Canna Leafrollers and How to Treat Them

— Written By and last updated by Kate Holt
Larger canna leaf roller. Photo by Diana Rashash

Larger canna leaf roller. Photo by Diana Rashash

We are supposed to be north of the typical population area of larger canna leafrollers, but we’ve seen enough evidence the past couple of years: the two varieties of leafrollers, larger and smaller, that “roll” among us.

Your initial symptoms may be leaves that remain tightly folded, or that expand but have a line of holes or linear spots. As the season continues, the leaves might develop ragged edges and obvious signs of webbing.

If you find leafrollers gnawing on your cannas, alternate spraying products with the active ingredients spinosad and Bacillus thuringiensis (Bt) every week, making sure to spray down into the rolled-up leaves where caterpillars hide. (Spinosad can be applied up to 6 times per season, per crop, so alternating with Bt gives you a longer treatment window.) Consider acephate if the caterpillars are larger than 1/2 inch in length. Also, cut and remove all foliage from the site at the end of the season to reduce overwintering pupa.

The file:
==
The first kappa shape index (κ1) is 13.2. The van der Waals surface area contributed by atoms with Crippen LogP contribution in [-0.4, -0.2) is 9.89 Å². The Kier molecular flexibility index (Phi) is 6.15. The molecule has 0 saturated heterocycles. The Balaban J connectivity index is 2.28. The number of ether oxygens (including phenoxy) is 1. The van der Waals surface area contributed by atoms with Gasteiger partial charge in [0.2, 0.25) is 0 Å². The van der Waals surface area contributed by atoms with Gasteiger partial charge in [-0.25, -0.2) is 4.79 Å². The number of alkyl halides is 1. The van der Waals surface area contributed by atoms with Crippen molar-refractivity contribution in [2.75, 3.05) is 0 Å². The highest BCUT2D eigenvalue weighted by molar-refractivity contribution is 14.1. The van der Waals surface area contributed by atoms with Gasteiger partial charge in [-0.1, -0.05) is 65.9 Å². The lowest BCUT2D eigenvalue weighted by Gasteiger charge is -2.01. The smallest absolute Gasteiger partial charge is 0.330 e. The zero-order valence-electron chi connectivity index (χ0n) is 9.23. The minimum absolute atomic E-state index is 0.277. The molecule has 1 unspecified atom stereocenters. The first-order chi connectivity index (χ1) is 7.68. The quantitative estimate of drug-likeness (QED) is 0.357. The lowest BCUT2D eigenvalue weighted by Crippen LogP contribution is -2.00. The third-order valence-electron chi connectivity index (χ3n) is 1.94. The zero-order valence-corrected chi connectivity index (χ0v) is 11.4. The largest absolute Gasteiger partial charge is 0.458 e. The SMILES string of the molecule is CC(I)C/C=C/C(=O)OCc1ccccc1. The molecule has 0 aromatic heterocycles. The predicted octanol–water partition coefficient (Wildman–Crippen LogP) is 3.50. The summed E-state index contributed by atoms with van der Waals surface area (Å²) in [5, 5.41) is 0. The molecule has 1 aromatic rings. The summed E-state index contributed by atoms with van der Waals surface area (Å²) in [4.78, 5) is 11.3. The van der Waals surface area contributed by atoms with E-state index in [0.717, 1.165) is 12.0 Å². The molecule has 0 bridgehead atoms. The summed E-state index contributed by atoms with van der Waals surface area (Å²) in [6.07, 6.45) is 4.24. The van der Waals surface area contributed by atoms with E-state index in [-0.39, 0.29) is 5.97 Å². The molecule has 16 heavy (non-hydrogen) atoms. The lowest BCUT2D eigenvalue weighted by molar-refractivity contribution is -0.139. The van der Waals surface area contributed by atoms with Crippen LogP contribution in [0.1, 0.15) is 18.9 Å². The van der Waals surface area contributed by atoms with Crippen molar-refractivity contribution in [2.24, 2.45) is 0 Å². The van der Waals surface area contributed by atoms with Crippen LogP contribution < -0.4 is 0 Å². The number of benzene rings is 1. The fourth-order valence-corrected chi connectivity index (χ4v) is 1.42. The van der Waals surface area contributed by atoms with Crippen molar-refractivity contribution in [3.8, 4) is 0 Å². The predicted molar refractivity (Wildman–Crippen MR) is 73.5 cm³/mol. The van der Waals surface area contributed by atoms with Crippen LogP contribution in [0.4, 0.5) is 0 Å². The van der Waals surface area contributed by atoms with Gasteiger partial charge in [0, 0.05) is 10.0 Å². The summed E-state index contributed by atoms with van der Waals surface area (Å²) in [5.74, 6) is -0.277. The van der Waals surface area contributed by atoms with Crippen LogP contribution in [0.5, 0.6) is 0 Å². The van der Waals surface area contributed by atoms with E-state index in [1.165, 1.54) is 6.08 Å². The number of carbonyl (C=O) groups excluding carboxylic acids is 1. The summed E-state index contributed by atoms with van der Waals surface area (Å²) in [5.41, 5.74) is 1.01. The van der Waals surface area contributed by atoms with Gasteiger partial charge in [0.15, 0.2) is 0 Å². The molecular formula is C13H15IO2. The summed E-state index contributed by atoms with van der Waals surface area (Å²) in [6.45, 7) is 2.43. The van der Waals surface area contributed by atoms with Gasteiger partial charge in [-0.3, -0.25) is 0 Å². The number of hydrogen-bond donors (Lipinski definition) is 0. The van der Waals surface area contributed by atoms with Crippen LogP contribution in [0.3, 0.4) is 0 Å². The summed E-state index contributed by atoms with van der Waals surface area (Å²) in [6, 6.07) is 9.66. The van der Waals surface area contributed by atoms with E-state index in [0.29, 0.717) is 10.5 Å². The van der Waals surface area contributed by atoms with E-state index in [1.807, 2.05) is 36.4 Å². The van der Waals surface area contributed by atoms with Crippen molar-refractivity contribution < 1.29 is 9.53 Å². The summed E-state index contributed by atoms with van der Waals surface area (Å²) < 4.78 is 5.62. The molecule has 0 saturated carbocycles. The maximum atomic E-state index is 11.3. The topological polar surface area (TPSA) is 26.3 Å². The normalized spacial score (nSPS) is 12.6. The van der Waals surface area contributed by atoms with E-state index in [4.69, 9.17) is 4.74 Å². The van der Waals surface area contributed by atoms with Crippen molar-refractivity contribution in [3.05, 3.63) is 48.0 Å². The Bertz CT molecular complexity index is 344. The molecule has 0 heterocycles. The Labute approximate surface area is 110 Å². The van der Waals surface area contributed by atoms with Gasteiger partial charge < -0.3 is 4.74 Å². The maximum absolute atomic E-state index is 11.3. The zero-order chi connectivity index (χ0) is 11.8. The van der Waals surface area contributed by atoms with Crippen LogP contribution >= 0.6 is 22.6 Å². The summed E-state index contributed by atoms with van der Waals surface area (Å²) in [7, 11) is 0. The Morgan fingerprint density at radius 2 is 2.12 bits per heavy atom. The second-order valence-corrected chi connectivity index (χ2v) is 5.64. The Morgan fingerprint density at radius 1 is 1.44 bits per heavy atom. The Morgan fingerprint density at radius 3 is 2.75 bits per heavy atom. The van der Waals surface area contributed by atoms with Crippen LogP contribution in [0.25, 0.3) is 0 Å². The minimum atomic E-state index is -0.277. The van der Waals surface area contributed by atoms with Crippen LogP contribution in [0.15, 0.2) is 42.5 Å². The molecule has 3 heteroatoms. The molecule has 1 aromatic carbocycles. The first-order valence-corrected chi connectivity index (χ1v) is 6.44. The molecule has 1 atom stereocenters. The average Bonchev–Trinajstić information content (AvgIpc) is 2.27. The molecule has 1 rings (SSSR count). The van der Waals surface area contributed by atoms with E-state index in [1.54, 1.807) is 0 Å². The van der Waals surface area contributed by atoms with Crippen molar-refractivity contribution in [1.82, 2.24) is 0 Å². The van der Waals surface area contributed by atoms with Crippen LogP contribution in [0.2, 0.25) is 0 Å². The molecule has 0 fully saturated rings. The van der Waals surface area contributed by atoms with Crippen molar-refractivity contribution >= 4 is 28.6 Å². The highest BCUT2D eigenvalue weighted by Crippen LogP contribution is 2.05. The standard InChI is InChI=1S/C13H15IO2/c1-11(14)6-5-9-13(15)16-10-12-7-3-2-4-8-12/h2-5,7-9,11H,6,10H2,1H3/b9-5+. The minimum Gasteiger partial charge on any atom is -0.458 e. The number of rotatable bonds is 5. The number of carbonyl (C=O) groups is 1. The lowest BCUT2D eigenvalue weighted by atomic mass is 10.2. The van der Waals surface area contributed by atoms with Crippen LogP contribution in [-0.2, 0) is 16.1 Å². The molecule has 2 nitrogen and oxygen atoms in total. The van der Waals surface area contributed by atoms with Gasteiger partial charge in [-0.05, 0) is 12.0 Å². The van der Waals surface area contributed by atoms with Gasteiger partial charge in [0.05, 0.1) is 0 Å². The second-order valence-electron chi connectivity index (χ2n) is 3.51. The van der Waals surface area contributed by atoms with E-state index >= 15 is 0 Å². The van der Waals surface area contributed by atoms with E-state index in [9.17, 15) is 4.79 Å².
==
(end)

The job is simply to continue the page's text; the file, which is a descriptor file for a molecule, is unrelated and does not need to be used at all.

Remember: early treatment helps reduce the population but, unless everyone in the neighborhood is treating their cannas, you might have to treat them again later.

Want to learn more about the pesky buggers? Check out these links:

University of Florida Entomology & Nematology larger canna leafroller page

University of Florida Entomology & Nematology lesser canna leafroller page

Written By

Lisa Rayburn, N.C. Cooperative ExtensionLisa RayburnArea Agent, Agriculture - Commercial Horticulture Call Lisa E-mail Lisa N.C. Cooperative Extension, Onslow County Center
Updated on Jun 25, 2018
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